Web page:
G is for Governance: Can the crypto governance conundrum be resolved to realise its potential social and environmental benefits?
A key governance issue in relation to crypto is whether there is a centralised entity within the operating structure that can carry out governance and be held accountable. The decentralised nature of some crypto structures, with no one person who is responsible or who can be held accountable, presents a key challenge to the ESG credentials of such crypto. Common ESG governance considerations might include whether:
- the management body takes into account sustainability issues in the course of business;
- the firm operates with tax transparency;
- financial crime, bribery and corruption risk is adequately managed;
- and whether the firm addresses diversity and inclusion.
Typically these considerations are addressed by a management body of identifiable responsible persons, or by a corporate entity that can be held accountable. It remains to be seen how these requirements will be applied and evaluated in the context of governance by code and software developers.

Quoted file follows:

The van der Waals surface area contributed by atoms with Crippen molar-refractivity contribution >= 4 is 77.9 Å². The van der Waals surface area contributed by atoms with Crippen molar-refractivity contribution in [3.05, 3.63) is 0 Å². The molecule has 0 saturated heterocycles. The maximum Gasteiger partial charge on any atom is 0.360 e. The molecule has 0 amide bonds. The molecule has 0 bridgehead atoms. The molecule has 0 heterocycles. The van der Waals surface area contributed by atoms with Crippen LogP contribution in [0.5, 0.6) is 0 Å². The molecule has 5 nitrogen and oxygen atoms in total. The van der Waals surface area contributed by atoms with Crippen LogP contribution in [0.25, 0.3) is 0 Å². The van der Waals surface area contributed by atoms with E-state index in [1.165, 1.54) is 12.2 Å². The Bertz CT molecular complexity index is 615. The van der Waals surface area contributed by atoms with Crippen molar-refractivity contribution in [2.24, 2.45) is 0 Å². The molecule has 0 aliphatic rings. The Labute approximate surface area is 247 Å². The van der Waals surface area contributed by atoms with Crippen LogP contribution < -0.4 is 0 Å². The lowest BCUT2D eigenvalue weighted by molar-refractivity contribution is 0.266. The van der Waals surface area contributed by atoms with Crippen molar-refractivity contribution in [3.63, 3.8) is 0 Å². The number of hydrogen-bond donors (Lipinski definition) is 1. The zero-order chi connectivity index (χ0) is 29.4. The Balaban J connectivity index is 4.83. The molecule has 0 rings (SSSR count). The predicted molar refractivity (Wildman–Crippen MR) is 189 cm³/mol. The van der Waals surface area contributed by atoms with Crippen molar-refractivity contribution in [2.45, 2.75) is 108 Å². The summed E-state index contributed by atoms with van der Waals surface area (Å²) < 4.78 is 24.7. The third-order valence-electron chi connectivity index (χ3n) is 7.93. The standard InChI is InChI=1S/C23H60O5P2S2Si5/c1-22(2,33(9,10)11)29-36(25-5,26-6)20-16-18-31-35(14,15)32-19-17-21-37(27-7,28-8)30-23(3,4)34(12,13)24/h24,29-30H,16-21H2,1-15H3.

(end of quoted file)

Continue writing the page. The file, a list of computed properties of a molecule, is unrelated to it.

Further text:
Further challenges may arise in the context of crypto structures that involve a loose network of unrelated corporate entities only held together by common policies, standards and agreements about respective roles but without being part of the same group. Specifically in the context of global stablecoins, the Financial Stability Board has set out recommendations which include governance requirements.
In a regulatory environment that is increasingly hostile towards crypto, those involved in the crypto ecosystem are really going to have to go the extra mile to show that crypto can deliver against stringent ESG criteria to become a legitimate asset class.
G is for Governance: can the crypto governance conundrum be resolved to realise its potential social and environmental benefits?